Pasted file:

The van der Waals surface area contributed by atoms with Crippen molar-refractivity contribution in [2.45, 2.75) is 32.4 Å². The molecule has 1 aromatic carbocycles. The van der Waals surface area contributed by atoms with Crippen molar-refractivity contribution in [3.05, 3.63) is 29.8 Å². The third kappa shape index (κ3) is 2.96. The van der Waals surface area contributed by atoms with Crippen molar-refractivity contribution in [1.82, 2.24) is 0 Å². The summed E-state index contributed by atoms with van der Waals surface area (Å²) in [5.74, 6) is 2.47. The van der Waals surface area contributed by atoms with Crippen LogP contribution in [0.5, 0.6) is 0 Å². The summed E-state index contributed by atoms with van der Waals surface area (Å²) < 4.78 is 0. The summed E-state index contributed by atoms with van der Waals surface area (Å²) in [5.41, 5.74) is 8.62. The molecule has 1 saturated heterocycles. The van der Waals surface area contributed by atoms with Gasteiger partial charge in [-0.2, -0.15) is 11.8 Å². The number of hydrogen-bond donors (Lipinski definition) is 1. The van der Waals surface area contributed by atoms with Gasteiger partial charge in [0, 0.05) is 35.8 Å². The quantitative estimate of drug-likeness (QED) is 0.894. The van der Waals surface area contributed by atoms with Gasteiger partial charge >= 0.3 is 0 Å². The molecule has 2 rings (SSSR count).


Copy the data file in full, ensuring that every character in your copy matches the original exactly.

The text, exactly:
The van der Waals surface area contributed by atoms with Crippen molar-refractivity contribution in [2.45, 2.75) is 32.4 Å². The molecule has 1 aromatic carbocycles. The van der Waals surface area contributed by atoms with Crippen molar-refractivity contribution in [3.05, 3.63) is 29.8 Å². The third kappa shape index (κ3) is 2.96. The van der Waals surface area contributed by atoms with Crippen molar-refractivity contribution in [1.82, 2.24) is 0 Å². The summed E-state index contributed by atoms with van der Waals surface area (Å²) in [5.74, 6) is 2.47. The van der Waals surface area contributed by atoms with Crippen LogP contribution in [0.5, 0.6) is 0 Å². The summed E-state index contributed by atoms with van der Waals surface area (Å²) < 4.78 is 0. The summed E-state index contributed by atoms with van der Waals surface area (Å²) in [5.41, 5.74) is 8.62. The molecule has 1 saturated heterocycles. The van der Waals surface area contributed by atoms with Gasteiger partial charge in [-0.2, -0.15) is 11.8 Å². The number of hydrogen-bond donors (Lipinski definition) is 1. The van der Waals surface area contributed by atoms with Gasteiger partial charge in [0, 0.05) is 35.8 Å². The quantitative estimate of drug-likeness (QED) is 0.894. The van der Waals surface area contributed by atoms with Gasteiger partial charge >= 0.3 is 0 Å². The molecule has 2 rings (SSSR count).